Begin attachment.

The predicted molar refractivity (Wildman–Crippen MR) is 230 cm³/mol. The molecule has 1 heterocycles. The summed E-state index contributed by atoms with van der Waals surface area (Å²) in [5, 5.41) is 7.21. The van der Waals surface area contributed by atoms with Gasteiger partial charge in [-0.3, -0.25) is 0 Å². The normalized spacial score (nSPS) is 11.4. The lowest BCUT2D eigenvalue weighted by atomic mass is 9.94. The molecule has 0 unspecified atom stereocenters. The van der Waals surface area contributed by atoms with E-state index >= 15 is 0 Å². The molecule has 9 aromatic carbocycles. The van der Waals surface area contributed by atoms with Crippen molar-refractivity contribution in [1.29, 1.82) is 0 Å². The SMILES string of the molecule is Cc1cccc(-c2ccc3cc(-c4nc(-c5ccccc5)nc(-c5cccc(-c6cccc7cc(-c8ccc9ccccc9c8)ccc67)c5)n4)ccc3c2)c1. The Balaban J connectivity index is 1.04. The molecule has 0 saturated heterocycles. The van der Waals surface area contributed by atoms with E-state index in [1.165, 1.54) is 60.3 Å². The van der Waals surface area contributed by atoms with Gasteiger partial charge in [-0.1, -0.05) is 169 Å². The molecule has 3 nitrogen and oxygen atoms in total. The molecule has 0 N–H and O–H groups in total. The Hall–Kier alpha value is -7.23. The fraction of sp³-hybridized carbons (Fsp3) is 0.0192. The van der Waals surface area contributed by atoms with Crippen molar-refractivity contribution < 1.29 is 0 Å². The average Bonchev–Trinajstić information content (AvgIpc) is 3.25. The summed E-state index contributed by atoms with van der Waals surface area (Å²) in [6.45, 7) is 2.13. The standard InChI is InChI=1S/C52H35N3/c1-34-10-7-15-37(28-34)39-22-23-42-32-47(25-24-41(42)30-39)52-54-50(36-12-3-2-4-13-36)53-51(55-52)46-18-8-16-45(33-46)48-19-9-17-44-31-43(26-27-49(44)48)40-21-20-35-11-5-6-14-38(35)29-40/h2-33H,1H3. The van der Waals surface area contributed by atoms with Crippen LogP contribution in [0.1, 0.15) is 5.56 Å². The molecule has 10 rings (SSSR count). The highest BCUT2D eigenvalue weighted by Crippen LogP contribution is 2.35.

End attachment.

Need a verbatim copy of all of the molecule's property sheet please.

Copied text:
The predicted molar refractivity (Wildman–Crippen MR) is 230 cm³/mol. The molecule has 1 heterocycles. The summed E-state index contributed by atoms with van der Waals surface area (Å²) in [5, 5.41) is 7.21. The van der Waals surface area contributed by atoms with Gasteiger partial charge in [-0.3, -0.25) is 0 Å². The normalized spacial score (nSPS) is 11.4. The lowest BCUT2D eigenvalue weighted by atomic mass is 9.94. The molecule has 0 unspecified atom stereocenters. The van der Waals surface area contributed by atoms with E-state index >= 15 is 0 Å². The molecule has 9 aromatic carbocycles. The van der Waals surface area contributed by atoms with Crippen molar-refractivity contribution in [1.29, 1.82) is 0 Å². The SMILES string of the molecule is Cc1cccc(-c2ccc3cc(-c4nc(-c5ccccc5)nc(-c5cccc(-c6cccc7cc(-c8ccc9ccccc9c8)ccc67)c5)n4)ccc3c2)c1. The Balaban J connectivity index is 1.04. The molecule has 0 saturated heterocycles. The van der Waals surface area contributed by atoms with E-state index in [1.165, 1.54) is 60.3 Å². The van der Waals surface area contributed by atoms with Gasteiger partial charge in [-0.1, -0.05) is 169 Å². The molecule has 3 nitrogen and oxygen atoms in total. The molecule has 0 N–H and O–H groups in total. The Hall–Kier alpha value is -7.23. The fraction of sp³-hybridized carbons (Fsp3) is 0.0192. The van der Waals surface area contributed by atoms with Crippen molar-refractivity contribution < 1.29 is 0 Å². The average Bonchev–Trinajstić information content (AvgIpc) is 3.25. The summed E-state index contributed by atoms with van der Waals surface area (Å²) in [6.45, 7) is 2.13. The standard InChI is InChI=1S/C52H35N3/c1-34-10-7-15-37(28-34)39-22-23-42-32-47(25-24-41(42)30-39)52-54-50(36-12-3-2-4-13-36)53-51(55-52)46-18-8-16-45(33-46)48-19-9-17-44-31-43(26-27-49(44)48)40-21-20-35-11-5-6-14-38(35)29-40/h2-33H,1H3. The van der Waals surface area contributed by atoms with Crippen LogP contribution in [0.1, 0.15) is 5.56 Å². The molecule has 10 rings (SSSR count). The highest BCUT2D eigenvalue weighted by Crippen LogP contribution is 2.35.